after that It’s probably the most relaxing sci-fi movie this year. Directed by Kogonada, the film is set at some point in the unspecified future after an unspecified disaster and follows a young family struggling through the loss of a robot (the titular Yang, played by Justin H.), a caregiver and brother to an adoptive daughter.
The movie touches on all kinds of topics, from interracial adoption to what it means to be human, but much of the world-building comes from the world. Few specific details are given about the time or place in which the film is set or the events leading up to the almost post-apocalyptic world in which the characters live. This means that the visual design has done a lot of the heavy work in terms of storytelling.
According to production designer Alexandra Schaller, one of the goals was to create a science fiction vision that was a far cry from the typical grim and gray view of a post-apocalyptic world. “We don’t want a future that looks weird,” she says. the edge. “We want a future that feels warm and comfortable, a future that is functional and that we can really see for ourselves.”
Schaller says she was initially drawn to the project when, after reading the script, she found herself able to envision the world it would create after that in a. Then this decision was reinforced after I met with the director. “Kogonada is a real beauty and takes a great interest in design and storytelling that takes place in space,” Schaller explains. “I actually came to the project really early. I went through a long pre-production period where I could really take the time to think about the movie and talk about it with it and design it. I did a lot of conceptual work before we did the official set up. So I would say a lot of the movie It looks just as I imagined it because I’ve had a lot of time to think about it.”
And this vision is very different from most science fiction stories. Schaller, who has a background in immersive theatre, says she has avoided watching future films so as not to be affected. after thatOur world is full of plant life, and homes have an almost wild atmosphere, full of muted lights and natural materials. Even the way people dress looks comfortable. It’s a stark difference from the harsh and sterile view of the future found in much of science fiction.
“We wanted to feel that part of the storytelling, rather than stating it quite clearly.”
But it’s also more than a purely aesthetic choice. “I would describe it as solidly futuristic,” Schaller says. “It was really important to Kogonada that the background feel as if it’s post-apocalyptic. Humanity has rebuilt itself after a catastrophe, so it’s a very green world. It was also really important to him that the film feel boundless and universal.”
This presents itself in many different ways throughout the movie. The self-driving car the Fleming family is in, for example, is overgrown with plants as it serves as a fuel source, while their house is dominated by a huge tree in the yard. The tea shop run by Colin Farrell’s character has bare stone walls, as if hewn from a mountain, and in one scene, you can see huge vertical farms in the background. Few details of the world are spelled out; Instead, they are things viewers should infer while watching.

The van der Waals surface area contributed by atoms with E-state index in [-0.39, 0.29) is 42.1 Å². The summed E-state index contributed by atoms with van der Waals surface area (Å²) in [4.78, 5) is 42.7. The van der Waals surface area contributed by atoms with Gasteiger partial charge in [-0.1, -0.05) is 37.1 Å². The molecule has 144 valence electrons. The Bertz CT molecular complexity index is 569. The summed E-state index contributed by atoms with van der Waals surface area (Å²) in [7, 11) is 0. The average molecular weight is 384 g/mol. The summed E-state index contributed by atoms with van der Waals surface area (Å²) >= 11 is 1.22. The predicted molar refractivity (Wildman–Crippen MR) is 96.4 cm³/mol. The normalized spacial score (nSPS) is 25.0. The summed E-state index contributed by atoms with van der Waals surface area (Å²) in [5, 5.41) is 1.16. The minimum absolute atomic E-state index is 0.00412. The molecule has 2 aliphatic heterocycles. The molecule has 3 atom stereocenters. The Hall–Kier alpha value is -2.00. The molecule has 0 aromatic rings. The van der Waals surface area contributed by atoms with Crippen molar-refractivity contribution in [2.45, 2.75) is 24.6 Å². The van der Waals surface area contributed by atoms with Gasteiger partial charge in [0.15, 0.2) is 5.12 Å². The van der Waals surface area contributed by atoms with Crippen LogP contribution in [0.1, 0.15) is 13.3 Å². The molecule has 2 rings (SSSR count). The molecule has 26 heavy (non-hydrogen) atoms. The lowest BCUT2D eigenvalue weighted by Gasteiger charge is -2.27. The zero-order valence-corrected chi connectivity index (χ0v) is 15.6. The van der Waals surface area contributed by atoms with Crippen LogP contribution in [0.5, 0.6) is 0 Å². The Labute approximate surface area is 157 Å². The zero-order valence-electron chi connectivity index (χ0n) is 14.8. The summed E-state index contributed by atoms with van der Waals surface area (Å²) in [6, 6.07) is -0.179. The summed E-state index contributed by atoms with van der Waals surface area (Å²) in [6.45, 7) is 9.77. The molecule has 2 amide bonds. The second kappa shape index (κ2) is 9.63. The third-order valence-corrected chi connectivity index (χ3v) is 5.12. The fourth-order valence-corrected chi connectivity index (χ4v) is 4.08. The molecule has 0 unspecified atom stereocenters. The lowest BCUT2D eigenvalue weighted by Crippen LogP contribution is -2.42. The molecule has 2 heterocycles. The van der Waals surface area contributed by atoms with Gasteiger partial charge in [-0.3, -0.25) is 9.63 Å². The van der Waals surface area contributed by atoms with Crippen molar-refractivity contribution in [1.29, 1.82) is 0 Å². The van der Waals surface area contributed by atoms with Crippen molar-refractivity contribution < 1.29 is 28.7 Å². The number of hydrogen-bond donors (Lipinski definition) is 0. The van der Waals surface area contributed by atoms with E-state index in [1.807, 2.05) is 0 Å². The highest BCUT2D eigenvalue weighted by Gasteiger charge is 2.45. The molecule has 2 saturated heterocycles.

The point is that we live in a post-apocalyptic period. Humanity has had to undergo some kind of big change, and they’re realizing that we need to live with nature, not against it,” Schaller says. There’s a symbiosis between humans and nature. Everything is designed to work with nature.” “We wanted to feel that part of the storytelling, rather than stating it quite clearly,” she adds.
The same goes for the website. There are some hints after that It’s set in the United States, but it’s also a movie about a couple, played by Irish and English actors (Pharrell and Judy Turner-Smith) who adopt a Chinese daughter (Malia Emma Thandrawydjaja) in the aftermath of some kind of disaster. It is a world that Schaller describes as “cosmopolitan”, and this is shown through a mixture of cultural aesthetics but also in smaller details, such as a milk carton containing information written in multiple languages. “It’s not really a world without a place, but a world without borders that maybe is freer and more accepting or more comfortable with itself,” she explains.
(Among the many creatives who worked on the film were concept artist Oliver Zeller, who helped design the vehicle, and Matthew Vidalis, who, among other things, created all of the signature packaging.)
All of these details help create a particularly rich backdrop for a story at its heart about a family struggling through change. And they are especially important in a movie like after that, full of long-winded slow motion shots that really let you immerse yourself in the details, making it easy for you to pick out the little things you might otherwise have missed. “Kogunada, as a director, is very aware of the space and the quiet storytelling that happens between the lines,” says Schaller. “It’s a small detail that doesn’t matter if you’re not really looking. But for Kogunada, it really mattered.”
contrast between after that And other visions of a post-apocalyptic future can be seen in another project Schaller worked on, last year’s TV adaptation of Y: The last man, which had a more typical, gloomy look, as expressed through its world design. Schaller sensed this difference acutely. As part of its research process, it uses Pinterest to create mood boards filled with images of whatever it is you’re working on. “I remember finishing after that And I think, “My Pinterest is so beautiful,” she says. Then I started searching Y: The last man It was like “bye”.
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